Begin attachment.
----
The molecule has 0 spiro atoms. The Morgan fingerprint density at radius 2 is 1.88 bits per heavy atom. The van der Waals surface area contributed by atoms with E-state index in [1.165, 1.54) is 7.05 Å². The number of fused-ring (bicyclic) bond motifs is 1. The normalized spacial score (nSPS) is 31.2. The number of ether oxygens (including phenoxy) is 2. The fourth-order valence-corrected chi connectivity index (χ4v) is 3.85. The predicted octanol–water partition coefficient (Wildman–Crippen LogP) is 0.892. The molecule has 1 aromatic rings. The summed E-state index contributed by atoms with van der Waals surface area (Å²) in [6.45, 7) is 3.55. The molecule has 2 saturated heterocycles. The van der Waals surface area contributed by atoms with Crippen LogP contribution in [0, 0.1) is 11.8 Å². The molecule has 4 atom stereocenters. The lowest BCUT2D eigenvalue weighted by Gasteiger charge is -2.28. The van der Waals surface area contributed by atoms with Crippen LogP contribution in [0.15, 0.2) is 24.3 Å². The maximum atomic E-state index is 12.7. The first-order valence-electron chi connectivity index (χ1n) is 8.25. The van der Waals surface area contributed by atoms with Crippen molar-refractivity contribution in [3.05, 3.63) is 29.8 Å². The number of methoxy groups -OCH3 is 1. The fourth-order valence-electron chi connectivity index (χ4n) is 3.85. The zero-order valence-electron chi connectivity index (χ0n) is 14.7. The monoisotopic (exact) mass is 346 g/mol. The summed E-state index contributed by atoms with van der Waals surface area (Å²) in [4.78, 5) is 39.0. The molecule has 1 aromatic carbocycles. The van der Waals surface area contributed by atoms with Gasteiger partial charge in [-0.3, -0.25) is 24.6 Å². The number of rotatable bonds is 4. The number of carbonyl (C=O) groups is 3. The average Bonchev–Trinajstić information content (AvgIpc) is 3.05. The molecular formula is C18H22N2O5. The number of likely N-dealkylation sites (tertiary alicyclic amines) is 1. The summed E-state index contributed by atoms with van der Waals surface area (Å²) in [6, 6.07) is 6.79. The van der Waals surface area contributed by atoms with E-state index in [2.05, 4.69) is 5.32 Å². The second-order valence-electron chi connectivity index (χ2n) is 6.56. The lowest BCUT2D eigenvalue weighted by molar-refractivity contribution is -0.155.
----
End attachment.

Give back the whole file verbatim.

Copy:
The molecule has 0 spiro atoms. The Morgan fingerprint density at radius 2 is 1.88 bits per heavy atom. The van der Waals surface area contributed by atoms with E-state index in [1.165, 1.54) is 7.05 Å². The number of fused-ring (bicyclic) bond motifs is 1. The normalized spacial score (nSPS) is 31.2. The number of ether oxygens (including phenoxy) is 2. The fourth-order valence-corrected chi connectivity index (χ4v) is 3.85. The predicted octanol–water partition coefficient (Wildman–Crippen LogP) is 0.892. The molecule has 1 aromatic rings. The summed E-state index contributed by atoms with van der Waals surface area (Å²) in [6.45, 7) is 3.55. The molecule has 2 saturated heterocycles. The van der Waals surface area contributed by atoms with Crippen LogP contribution in [0, 0.1) is 11.8 Å². The molecule has 4 atom stereocenters. The lowest BCUT2D eigenvalue weighted by Gasteiger charge is -2.28. The van der Waals surface area contributed by atoms with Crippen LogP contribution in [0.15, 0.2) is 24.3 Å². The maximum atomic E-state index is 12.7. The first-order valence-electron chi connectivity index (χ1n) is 8.25. The van der Waals surface area contributed by atoms with Crippen molar-refractivity contribution in [3.05, 3.63) is 29.8 Å². The number of methoxy groups -OCH3 is 1. The fourth-order valence-electron chi connectivity index (χ4n) is 3.85. The zero-order valence-electron chi connectivity index (χ0n) is 14.7. The monoisotopic (exact) mass is 346 g/mol. The summed E-state index contributed by atoms with van der Waals surface area (Å²) in [4.78, 5) is 39.0. The molecule has 1 aromatic carbocycles. The van der Waals surface area contributed by atoms with Gasteiger partial charge in [-0.3, -0.25) is 24.6 Å². The number of rotatable bonds is 4. The number of carbonyl (C=O) groups is 3. The average Bonchev–Trinajstić information content (AvgIpc) is 3.05. The molecular formula is C18H22N2O5. The number of likely N-dealkylation sites (tertiary alicyclic amines) is 1. The summed E-state index contributed by atoms with van der Waals surface area (Å²) in [6, 6.07) is 6.79. The van der Waals surface area contributed by atoms with E-state index in [2.05, 4.69) is 5.32 Å². The second-order valence-electron chi connectivity index (χ2n) is 6.56. The lowest BCUT2D eigenvalue weighted by molar-refractivity contribution is -0.155.